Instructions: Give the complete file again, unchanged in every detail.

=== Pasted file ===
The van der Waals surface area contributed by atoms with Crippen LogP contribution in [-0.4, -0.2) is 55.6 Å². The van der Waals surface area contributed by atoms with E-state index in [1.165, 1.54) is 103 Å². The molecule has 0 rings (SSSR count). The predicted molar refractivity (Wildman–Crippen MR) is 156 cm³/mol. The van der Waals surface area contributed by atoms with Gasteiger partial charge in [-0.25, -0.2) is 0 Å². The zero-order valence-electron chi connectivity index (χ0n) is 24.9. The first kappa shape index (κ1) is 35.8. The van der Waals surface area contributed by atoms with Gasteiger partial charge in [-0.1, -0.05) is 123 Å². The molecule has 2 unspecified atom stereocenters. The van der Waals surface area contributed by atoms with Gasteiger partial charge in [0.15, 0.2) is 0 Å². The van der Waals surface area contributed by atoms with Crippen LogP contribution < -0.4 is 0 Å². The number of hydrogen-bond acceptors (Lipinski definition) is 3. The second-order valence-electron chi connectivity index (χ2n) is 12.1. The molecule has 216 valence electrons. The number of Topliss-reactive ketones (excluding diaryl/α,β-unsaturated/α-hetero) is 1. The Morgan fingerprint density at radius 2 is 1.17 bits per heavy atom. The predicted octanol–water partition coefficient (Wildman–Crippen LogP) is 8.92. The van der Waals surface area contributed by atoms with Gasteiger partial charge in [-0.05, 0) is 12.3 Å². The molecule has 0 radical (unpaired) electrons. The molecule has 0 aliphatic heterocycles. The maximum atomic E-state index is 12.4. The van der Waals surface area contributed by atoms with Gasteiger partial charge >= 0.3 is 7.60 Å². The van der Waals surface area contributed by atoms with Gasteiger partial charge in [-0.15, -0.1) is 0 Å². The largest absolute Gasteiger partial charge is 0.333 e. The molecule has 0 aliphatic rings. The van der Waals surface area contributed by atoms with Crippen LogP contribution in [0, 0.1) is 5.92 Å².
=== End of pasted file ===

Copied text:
The van der Waals surface area contributed by atoms with Crippen LogP contribution in [-0.4, -0.2) is 55.6 Å². The van der Waals surface area contributed by atoms with E-state index in [1.165, 1.54) is 103 Å². The molecule has 0 rings (SSSR count). The predicted molar refractivity (Wildman–Crippen MR) is 156 cm³/mol. The van der Waals surface area contributed by atoms with Gasteiger partial charge in [-0.25, -0.2) is 0 Å². The zero-order valence-electron chi connectivity index (χ0n) is 24.9. The first kappa shape index (κ1) is 35.8. The van der Waals surface area contributed by atoms with Gasteiger partial charge in [-0.1, -0.05) is 123 Å². The molecule has 2 unspecified atom stereocenters. The van der Waals surface area contributed by atoms with Gasteiger partial charge in [0.15, 0.2) is 0 Å². The van der Waals surface area contributed by atoms with Crippen LogP contribution < -0.4 is 0 Å². The number of hydrogen-bond acceptors (Lipinski definition) is 3. The second-order valence-electron chi connectivity index (χ2n) is 12.1. The molecule has 216 valence electrons. The number of Topliss-reactive ketones (excluding diaryl/α,β-unsaturated/α-hetero) is 1. The Morgan fingerprint density at radius 2 is 1.17 bits per heavy atom. The predicted octanol–water partition coefficient (Wildman–Crippen LogP) is 8.92. The van der Waals surface area contributed by atoms with Gasteiger partial charge in [-0.05, 0) is 12.3 Å². The molecule has 0 radical (unpaired) electrons. The molecule has 0 aliphatic heterocycles. The maximum atomic E-state index is 12.4. The van der Waals surface area contributed by atoms with Gasteiger partial charge >= 0.3 is 7.60 Å². The van der Waals surface area contributed by atoms with Gasteiger partial charge in [-0.15, -0.1) is 0 Å². The largest absolute Gasteiger partial charge is 0.333 e. The molecule has 0 aliphatic rings. The van der Waals surface area contributed by atoms with Crippen LogP contribution in [0, 0.1) is 5.92 Å².